SAN FRANCISCO–As a child, Lawrence Lessig spent hours clipping MLS listings and arranging them on index cards for his mother, a real estate agent. He suggested to his mom that computers could revolutionize this tedious process.

But then he learned about the layers of MLS rules and policies that stood in the way.

Today, Lessig, a Stanford Law School professor, author and copyright expert, is a radical free-thinker who promotes the ideas of people who’ve gone against the grain.

If you can’t beat innovation, then join the new revolution … or run, Lessig said.

SAN FRANCISCO–As a child, Lawrence Lessig spent hours clipping MLS listings and arranging them on index cards for his mother, a real estate agent. He suggested to his mom that computers could revolutionize this tedious process.

But then he learned about the layers of MLS rules and policies that stood in the way.

Today, Lessig, a Stanford Law School professor, author and copyright expert, is a radical free-thinker who promotes the ideas of people who’ve gone against the grain.

If you can’t beat innovation, then join the new revolution … or run, Lessig said. “Don’t fight it. You can only switch to it. That’s your option. That’s the only sensible option that you should embrace,” he said. There is always another option, he offered: “Run like hell.”

Unless, of course, you consider the innovation to be a threat to your own interests and you have the power to put it down. In this case, Lessig said, “You should work as hard as you can to crush innovation. Crush it until you can retire.”

Lessig’s revolutionary take on innovation was inspiring enough to force conservative businessmen to stand up and applaud after he spoke Friday morning at the closing session of Inman News’ Real Estate Connect 2004.

History has several examples in which innovation has been sidetracked and even sidelined by powerful opponents, Lessig said. “The lawyer culture is not necessarily in favor of the innovation culture,” he said, and battles over new innovations and innovation policies are all too often decided in legal circles. Current copyright law poses many constraints on new expression and limits the potential of new technologies, he added.

The original concept for the Internet was initially opposed by the telecommunications industry and shelved for about a decade before it was revived and literally took the world by storm, Lessig said. FM radio, though superior in some ways to the AM radio format, was similarly resisted by industry opponents.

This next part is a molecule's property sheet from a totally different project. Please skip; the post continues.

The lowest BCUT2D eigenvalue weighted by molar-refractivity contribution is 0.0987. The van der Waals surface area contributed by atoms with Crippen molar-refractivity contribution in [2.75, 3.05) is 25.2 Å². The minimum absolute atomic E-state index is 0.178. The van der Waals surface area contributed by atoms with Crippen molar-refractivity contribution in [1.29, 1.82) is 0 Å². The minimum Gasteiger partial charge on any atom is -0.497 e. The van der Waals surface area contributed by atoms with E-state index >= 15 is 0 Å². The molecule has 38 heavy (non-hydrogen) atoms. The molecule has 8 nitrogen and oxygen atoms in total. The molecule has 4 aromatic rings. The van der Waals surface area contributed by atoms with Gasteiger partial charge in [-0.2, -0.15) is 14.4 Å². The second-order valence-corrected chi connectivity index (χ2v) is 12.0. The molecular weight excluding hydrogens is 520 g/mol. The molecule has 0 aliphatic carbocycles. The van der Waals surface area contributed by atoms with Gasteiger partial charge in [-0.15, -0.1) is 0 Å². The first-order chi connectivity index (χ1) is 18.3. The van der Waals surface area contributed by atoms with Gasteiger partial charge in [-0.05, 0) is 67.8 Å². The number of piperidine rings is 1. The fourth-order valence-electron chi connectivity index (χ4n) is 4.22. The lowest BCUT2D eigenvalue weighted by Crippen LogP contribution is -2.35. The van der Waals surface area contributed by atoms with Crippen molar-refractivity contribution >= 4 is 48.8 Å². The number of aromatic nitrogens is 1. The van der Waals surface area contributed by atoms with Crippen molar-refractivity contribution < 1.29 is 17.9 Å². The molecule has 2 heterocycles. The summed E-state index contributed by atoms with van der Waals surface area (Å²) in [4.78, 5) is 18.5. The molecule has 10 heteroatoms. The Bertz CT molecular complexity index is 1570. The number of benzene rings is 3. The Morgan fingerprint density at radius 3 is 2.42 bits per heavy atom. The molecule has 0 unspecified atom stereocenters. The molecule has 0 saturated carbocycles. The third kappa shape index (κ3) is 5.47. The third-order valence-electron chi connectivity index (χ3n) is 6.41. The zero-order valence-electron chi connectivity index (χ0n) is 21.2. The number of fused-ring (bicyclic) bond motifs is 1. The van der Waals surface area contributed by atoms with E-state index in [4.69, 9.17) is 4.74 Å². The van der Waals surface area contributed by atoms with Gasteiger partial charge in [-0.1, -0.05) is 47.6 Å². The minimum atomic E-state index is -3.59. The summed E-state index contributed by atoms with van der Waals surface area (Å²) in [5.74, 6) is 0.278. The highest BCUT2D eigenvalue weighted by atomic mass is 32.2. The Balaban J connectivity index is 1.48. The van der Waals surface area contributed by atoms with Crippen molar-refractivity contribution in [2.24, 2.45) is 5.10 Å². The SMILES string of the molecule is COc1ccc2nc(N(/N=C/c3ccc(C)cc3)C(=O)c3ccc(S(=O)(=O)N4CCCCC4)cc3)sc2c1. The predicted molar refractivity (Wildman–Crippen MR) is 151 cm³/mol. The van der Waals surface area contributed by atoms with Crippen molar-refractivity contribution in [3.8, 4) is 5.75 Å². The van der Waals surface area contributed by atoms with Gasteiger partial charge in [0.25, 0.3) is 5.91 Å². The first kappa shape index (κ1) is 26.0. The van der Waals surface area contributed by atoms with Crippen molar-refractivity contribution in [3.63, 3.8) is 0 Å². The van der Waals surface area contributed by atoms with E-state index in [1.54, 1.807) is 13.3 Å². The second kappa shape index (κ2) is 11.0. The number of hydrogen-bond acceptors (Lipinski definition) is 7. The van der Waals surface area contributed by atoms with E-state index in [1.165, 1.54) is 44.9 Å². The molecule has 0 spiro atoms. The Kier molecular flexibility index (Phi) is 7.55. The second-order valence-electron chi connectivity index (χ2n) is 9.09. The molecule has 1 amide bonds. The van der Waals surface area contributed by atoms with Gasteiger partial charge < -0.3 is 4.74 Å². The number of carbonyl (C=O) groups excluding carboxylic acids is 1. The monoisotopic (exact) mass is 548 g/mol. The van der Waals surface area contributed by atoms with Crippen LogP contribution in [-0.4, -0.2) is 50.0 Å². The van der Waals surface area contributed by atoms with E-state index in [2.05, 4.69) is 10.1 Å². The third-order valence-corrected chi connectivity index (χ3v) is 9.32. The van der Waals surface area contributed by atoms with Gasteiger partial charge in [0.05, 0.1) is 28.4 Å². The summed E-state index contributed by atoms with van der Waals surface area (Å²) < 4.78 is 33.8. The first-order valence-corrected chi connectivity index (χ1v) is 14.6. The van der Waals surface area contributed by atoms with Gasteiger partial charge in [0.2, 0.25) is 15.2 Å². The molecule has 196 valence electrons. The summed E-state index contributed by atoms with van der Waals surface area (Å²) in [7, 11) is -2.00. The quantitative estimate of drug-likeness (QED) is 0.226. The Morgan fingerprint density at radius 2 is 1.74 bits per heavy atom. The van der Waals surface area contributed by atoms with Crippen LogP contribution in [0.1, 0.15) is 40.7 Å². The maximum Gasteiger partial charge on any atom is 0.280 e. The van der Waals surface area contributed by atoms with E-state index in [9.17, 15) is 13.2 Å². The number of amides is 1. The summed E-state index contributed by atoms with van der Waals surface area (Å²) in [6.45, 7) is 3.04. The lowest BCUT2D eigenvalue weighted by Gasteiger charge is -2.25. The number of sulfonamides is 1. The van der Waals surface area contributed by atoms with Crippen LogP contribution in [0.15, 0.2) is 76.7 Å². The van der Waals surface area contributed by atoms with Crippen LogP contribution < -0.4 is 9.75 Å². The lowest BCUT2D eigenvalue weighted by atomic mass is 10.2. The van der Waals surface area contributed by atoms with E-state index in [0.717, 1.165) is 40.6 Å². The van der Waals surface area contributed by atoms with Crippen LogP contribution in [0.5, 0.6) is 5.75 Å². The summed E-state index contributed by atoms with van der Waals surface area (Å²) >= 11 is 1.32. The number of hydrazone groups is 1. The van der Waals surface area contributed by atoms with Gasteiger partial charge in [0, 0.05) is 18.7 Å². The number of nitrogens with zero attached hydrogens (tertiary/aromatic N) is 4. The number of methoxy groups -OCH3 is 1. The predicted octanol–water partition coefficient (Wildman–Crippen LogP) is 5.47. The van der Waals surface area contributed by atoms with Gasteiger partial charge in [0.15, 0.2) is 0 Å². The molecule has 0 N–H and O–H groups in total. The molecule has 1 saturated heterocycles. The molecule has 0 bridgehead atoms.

There is the case of the consumer who decided he was going to teach his Sony Aibo, a robot dog, how to dance jazz. Lessig said the consumer, who offered advice over the Internet on how to teach the robot dog this new trick, received a threatening letter from a Sony lawyer charging that the consumer was not authorized to use Aibo in this way, even though jazz dancing is not a crime.

While technology is now more accessible for people to produce short films, dub over their favorite hit songs, and place the movies on the Internet, copyright law restricts a lot of this activity, Lessig said. “There is no permission granted in this space,” Lessig said.

Technologies developed to allow pay-per-song downloads, while they may curb online music piracy and appear to be a win-win situation for the music industry and consumers alike, could also lead us down a path of increasingly restrictive technologies that would limit sharing of creative ideas and other content. But Lessig does believe wholeheartedly in protecting copyrighted works with current commercial value from blatant piracy. “If you steal my book I hope you hang,” he said.

Internet innovations are often initiated by outsiders, not the mainstream, Lessig said. Young people and non-Americans have contributed significantly to the Internet’s growth, and will likely continue to drive its evolution, he said. “The Internet invites innovation from outsiders.”

Lessig said he has a pessimistic view of whether the powerful Hollywood lobby, Congress and other forces will loosen the grip on copyright law to promote more free expression. It goes back to Machiavellian thinking, he said – “innovation makes enemies of all those who prospered under the old regime.” Innovation is inevitable, though, he also said. And innovation often changes the world without the benefit of institutionalized support, though he said that sometimes it does need protection to grow and prosper.

“The entities able to stop the future have a particular characteristic,” he said. “They are a monopoly, or they’ve got movie stars.”

Lessig teaches law at Stanford Law School. His books include “Free Culture” and “The Future of Ideas.”

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Send tips or a Letter to the Editor to glenn@inman.com or call (510) 658-9252, ext. 137.

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